The amount of Memory on the base model iMac Pro feels spacious. I don’t worry about quiting apps. I remember when I thought 16 GB was huge. It already feels like 32 GB is just about right for the way I use a Mac. 17 running applications, inlcuding the Finder, and memory is nowhere near an issue on the iMac Pro.
There are several areas where I do feel performance bottlenecks on the iMac Pro: Boot time and Finder operations. The boot sequence on the iMac Pro takes longer than my MacBook Pro. I’m using FileVault’s full disk encryption with both computers. I also have Little Snitch installed on both computers.2 I don’t restart often so this is not a major issue.
Finder performance is noticeably degraded on the iMac Pro. File copies to and from my NAS take longer. Save dialogs also take longer to display. Even browsing to local folder can take a second to display the files. This is annoying. The Finder is pathetically out of date on macOS. I have no explanations for the difference between the two computers running the same OS version.
There may be issues with Default Folder X but the configuration on the MacBook Pro and iMac Pro is the same with worse performance on the iMac Pro.
You can only get the Space Gray peripherals at the time of iMac Pro purchase. In fact, if you want both the Magic Mouse and the Magic Trackpad that’s going to be a special order. If you want to just walk into an Apple Store and buy the base model iMac Pro, you can only get one pointing device.
I got both because I thought maybe I’d like to go back to the sleek design of the Magic Mouse over my beloved Logitech MX Master. I do not.
The MX Master is far more comfortable and functional. I’m guessing the strange requirement that peripherals can only be purchased with the computer is to prevent a run on the parts and to make them feel more exclusive. So, now I have an exclusive mouse that I rarely use.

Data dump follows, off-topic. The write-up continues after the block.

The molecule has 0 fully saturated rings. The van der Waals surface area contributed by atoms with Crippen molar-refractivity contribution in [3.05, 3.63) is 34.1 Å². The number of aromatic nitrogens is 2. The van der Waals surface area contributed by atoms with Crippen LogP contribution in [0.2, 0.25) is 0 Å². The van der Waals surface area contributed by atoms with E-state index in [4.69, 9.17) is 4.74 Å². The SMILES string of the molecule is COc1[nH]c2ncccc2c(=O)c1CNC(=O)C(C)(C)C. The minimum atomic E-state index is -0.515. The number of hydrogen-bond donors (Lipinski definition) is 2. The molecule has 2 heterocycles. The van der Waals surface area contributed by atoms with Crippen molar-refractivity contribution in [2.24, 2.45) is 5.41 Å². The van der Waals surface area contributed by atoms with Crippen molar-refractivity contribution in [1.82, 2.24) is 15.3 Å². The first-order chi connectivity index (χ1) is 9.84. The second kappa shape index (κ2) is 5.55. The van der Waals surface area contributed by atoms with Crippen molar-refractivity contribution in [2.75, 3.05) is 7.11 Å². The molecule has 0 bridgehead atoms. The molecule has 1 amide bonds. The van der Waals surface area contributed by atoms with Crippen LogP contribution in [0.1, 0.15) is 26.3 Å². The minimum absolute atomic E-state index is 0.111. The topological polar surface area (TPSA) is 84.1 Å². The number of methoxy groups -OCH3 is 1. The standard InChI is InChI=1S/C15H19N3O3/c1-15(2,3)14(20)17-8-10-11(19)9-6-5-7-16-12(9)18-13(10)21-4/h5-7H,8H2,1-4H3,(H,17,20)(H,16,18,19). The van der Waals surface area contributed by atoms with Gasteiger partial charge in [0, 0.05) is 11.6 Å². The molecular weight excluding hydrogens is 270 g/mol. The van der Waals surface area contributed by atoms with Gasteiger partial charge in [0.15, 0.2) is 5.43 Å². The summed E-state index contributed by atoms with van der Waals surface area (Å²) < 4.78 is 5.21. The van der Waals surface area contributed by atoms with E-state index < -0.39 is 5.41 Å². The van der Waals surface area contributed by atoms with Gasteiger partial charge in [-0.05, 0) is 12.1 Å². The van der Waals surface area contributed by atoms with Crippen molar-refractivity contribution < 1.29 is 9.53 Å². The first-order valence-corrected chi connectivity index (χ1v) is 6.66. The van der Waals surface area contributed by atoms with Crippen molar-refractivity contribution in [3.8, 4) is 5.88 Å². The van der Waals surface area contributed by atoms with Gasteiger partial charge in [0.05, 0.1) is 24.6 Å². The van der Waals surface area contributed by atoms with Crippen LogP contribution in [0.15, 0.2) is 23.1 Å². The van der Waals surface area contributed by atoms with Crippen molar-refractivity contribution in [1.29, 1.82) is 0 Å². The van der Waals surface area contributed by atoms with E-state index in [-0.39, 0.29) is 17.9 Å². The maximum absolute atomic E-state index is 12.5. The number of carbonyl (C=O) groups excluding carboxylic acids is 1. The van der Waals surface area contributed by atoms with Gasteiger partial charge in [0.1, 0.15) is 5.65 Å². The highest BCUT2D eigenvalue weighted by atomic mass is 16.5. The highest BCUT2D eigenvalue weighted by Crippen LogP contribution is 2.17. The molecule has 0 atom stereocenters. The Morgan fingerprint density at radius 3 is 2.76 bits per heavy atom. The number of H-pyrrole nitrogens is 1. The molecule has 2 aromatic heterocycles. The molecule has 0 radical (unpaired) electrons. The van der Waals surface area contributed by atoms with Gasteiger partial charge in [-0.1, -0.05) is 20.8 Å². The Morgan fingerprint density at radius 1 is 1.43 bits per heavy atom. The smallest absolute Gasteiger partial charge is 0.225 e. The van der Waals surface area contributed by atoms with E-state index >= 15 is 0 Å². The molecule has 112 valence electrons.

The one comment I have about all of this Space Gray goodness is that it shows off dust very well. Even one spec of dust is obvious. The Magic Mouse also shows finger prints quite clearly. They are artful but might annoy someone with some compulsive behavior. Look closely enough at photos and you’ll either see dust or spary cleaner bottles. Or both.
The first major “bug” I encountered was with YouTube in Safari. Here’s what I saw when attempting to play any YouTube video:
Those pink vertical lines, while soothing, are not what I go to YouTube for. If I wanted soothing, I’d stay away from the internet entirely. This is a sporadic issue that I’ve only seen on the iMac Pro.
The workaround is to use Chrome, which has no issues with YouTube videos. I’d call this a Safari bug except it only shows up on my iMac Pro. I only have one iMac Pro so I don’t know if it’s a hardware failure of the 5K display or if it’s a general software problem. I suspect that if this was common there would already be a hash tag for YouTubeGate.
The other problems I have with the new hardware are personal and easily solved. I no longer work comfortably with an Apple full-sized keyboard. It’s too wide. I have a mouse to the right and a trackpad to the left. macOS feels better with a trackpad and gestures. While I like the feel of the Space Gray Extended Keyboard, I’ll be replacing it with something tenkeyless.